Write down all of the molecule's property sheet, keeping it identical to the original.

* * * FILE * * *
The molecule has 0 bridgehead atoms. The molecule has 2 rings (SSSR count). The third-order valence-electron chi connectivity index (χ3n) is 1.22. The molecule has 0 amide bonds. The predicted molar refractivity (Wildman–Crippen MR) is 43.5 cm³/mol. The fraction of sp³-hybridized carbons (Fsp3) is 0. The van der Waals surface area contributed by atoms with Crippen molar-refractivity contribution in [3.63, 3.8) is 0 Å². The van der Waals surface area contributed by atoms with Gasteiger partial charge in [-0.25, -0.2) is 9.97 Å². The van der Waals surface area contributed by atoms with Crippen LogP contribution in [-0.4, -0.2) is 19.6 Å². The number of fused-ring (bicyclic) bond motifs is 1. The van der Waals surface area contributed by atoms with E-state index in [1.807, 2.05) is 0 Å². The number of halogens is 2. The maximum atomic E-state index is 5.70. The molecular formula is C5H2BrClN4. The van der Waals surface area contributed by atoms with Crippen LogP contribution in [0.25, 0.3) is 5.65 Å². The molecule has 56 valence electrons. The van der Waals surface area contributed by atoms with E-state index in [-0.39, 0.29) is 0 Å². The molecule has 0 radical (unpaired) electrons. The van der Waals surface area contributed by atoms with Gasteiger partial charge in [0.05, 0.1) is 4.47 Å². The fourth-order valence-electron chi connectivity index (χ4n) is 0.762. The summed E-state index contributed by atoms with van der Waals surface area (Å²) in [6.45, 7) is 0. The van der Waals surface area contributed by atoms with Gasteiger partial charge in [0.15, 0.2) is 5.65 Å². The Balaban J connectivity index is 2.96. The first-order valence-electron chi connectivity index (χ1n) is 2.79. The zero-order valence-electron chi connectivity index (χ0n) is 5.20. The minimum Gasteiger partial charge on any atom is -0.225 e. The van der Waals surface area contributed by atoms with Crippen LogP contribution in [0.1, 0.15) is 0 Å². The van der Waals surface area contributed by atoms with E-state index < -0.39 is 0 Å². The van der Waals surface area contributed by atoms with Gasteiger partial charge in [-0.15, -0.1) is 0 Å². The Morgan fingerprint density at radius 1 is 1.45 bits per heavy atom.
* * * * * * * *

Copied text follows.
The molecule has 0 bridgehead atoms. The molecule has 2 rings (SSSR count). The third-order valence-electron chi connectivity index (χ3n) is 1.22. The molecule has 0 amide bonds. The predicted molar refractivity (Wildman–Crippen MR) is 43.5 cm³/mol. The fraction of sp³-hybridized carbons (Fsp3) is 0. The van der Waals surface area contributed by atoms with Crippen molar-refractivity contribution in [3.63, 3.8) is 0 Å². The van der Waals surface area contributed by atoms with Gasteiger partial charge in [-0.25, -0.2) is 9.97 Å². The van der Waals surface area contributed by atoms with Crippen LogP contribution in [-0.4, -0.2) is 19.6 Å². The number of fused-ring (bicyclic) bond motifs is 1. The van der Waals surface area contributed by atoms with E-state index in [1.807, 2.05) is 0 Å². The number of halogens is 2. The maximum atomic E-state index is 5.70. The molecular formula is C5H2BrClN4. The van der Waals surface area contributed by atoms with Crippen LogP contribution in [0.25, 0.3) is 5.65 Å². The molecule has 56 valence electrons. The van der Waals surface area contributed by atoms with E-state index in [-0.39, 0.29) is 0 Å². The molecule has 0 radical (unpaired) electrons. The van der Waals surface area contributed by atoms with Gasteiger partial charge in [0.05, 0.1) is 4.47 Å². The fourth-order valence-electron chi connectivity index (χ4n) is 0.762. The summed E-state index contributed by atoms with van der Waals surface area (Å²) in [6.45, 7) is 0. The van der Waals surface area contributed by atoms with Gasteiger partial charge in [0.15, 0.2) is 5.65 Å². The Balaban J connectivity index is 2.96. The first-order valence-electron chi connectivity index (χ1n) is 2.79. The zero-order valence-electron chi connectivity index (χ0n) is 5.20. The minimum Gasteiger partial charge on any atom is -0.225 e. The van der Waals surface area contributed by atoms with Crippen LogP contribution in [0.1, 0.15) is 0 Å². The van der Waals surface area contributed by atoms with E-state index < -0.39 is 0 Å². The van der Waals surface area contributed by atoms with Gasteiger partial charge in [-0.15, -0.1) is 0 Å². The Morgan fingerprint density at radius 1 is 1.45 bits per heavy atom.